The first portions of the plan went well. When we got to the CC Nugget, however, we found that they had completely remodeled their coffee shop, and not for the better. Smaller restaurant, window onto Carson Street gone, fewer servers, no keno boards, and after fifteen minutes all we'd gotten was a cup of coffee, but nobody to take our order. We overheard the supervisor explaining that servers were now also responsible for being cashiers and busing tables. When the server finally got around to us, Lisa balked completely. I gave the server $2 for the cup of coffee and we left, and we probably won't ever come back. The management has to balance the loss of return customers like us against whatever cost savings they get from firing half their staff and whatever new revenue they might get from people attracted to their new look.
At the suggestion of a similarly-disgruntled restaurant patron, we went to the Fandango Casino, where we had the Saturday Buffet Lunch. It was, I thought, pretty good, with omelets to order, decent hash browns, very nice patty sausage in the breakfast and a nice if not spectacular spread of other brunch food. Lisa said the seafood was dried out and that she didn't trust the look of the eggs Benedict. Also on the minor downside, while they have keno boards, they have no keno runners, so if you want to have a game to watch, you have to buy your ticket before dining. Nevertheless, we may try this place again.
After brunch, we went to the museum. Thanks to our restaurant misadventures, it was nearly 3 PM by the time we got there, and they close at 4:30, but we had an entertaining short visit anyway. We looked in on the locomotive Glenbrook, being restored in the backshop and finally having had its boiler inspection, after an almost comic series of misadventures and an eight month delay that we were told was not resolved until a friend of the head of the state agency that oversees such things intervened to get them to fly the only boiler inspector in the state who knows anything about steam locomotive boilers up from Las Vegas to both inspect this boiler and also educate the Northern Nevada boiler inspector how to do it.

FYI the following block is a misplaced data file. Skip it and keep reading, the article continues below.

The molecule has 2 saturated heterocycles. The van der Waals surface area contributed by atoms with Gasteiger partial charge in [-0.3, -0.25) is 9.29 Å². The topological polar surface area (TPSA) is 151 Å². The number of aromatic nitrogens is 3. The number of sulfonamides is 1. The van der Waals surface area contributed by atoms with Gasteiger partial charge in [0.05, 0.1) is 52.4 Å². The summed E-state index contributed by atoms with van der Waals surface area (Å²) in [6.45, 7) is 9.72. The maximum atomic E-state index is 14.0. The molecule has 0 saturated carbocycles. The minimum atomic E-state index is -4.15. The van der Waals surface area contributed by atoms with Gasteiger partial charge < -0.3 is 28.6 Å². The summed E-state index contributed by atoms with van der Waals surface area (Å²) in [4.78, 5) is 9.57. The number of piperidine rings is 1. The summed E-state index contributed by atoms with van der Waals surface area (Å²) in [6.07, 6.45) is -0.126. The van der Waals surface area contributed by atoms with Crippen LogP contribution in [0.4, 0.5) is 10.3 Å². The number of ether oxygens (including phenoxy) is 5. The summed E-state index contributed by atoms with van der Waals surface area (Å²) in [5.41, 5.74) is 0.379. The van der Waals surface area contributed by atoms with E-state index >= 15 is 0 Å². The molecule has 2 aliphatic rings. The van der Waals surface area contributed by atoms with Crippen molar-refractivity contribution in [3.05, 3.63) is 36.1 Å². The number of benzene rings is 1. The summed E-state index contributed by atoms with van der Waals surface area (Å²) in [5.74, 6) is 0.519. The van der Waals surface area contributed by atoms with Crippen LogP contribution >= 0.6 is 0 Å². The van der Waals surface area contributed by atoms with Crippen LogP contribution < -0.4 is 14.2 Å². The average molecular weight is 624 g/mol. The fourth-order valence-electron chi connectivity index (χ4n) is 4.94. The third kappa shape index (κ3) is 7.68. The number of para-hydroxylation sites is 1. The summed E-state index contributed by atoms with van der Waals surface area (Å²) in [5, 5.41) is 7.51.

I walked through the main hall exhibits while Lisa talked with the museum staff, as she enjoys doing. Here's Virginia & Truckee locomotive 27, all dressed up in the main display area.
While out in the backshop, I took this picture of a map showing how the original V&T shops were situated in Carson City before they burned and were torn down in 1991. I later found a much better image of the same map in the Library of Congress archives.
As usual, we did not escape the museum without buying more railroad books, but at least we get a discount with our museum membership. We traded railroad tales with the museum volunteers until closing time, then headed back into downtown Carson City, where I decided to try and find the site of the V&T Shops based on the map I'd photographed earlier. We found a site that seemed to match the map, but a monument showed it as being part of the old Chinatown (it's now a parking lot and the Nevada Supreme Court building). Later research after we went home resolved the conflict: the street names have changed. The First, Second, and Third Streets on the old map are now Washington, Ann, and Sophia Streets (both names are on the map), while modern Second and Third Streets (there is no First) are eight blocks south.
As near as I can figure it, the vacant rectangular space on this Google Maps view is the site of the V&T Shops as shown on the map I photographed earlier, and there are some pictures out there of what it looked like at various times in the past. I would love to see a modern Google map with the old V&T map overlaid on it so you could see where the tracks used to run, but I cannot find anything of that sort and I don't know how to make it myself.
We briefly considered driving to Reno and doing grocery shopping, but we're pretty well stocked, so we headed straight home to Fernley. It was a relatively simple sort of pleasure today, but we enjoyed it.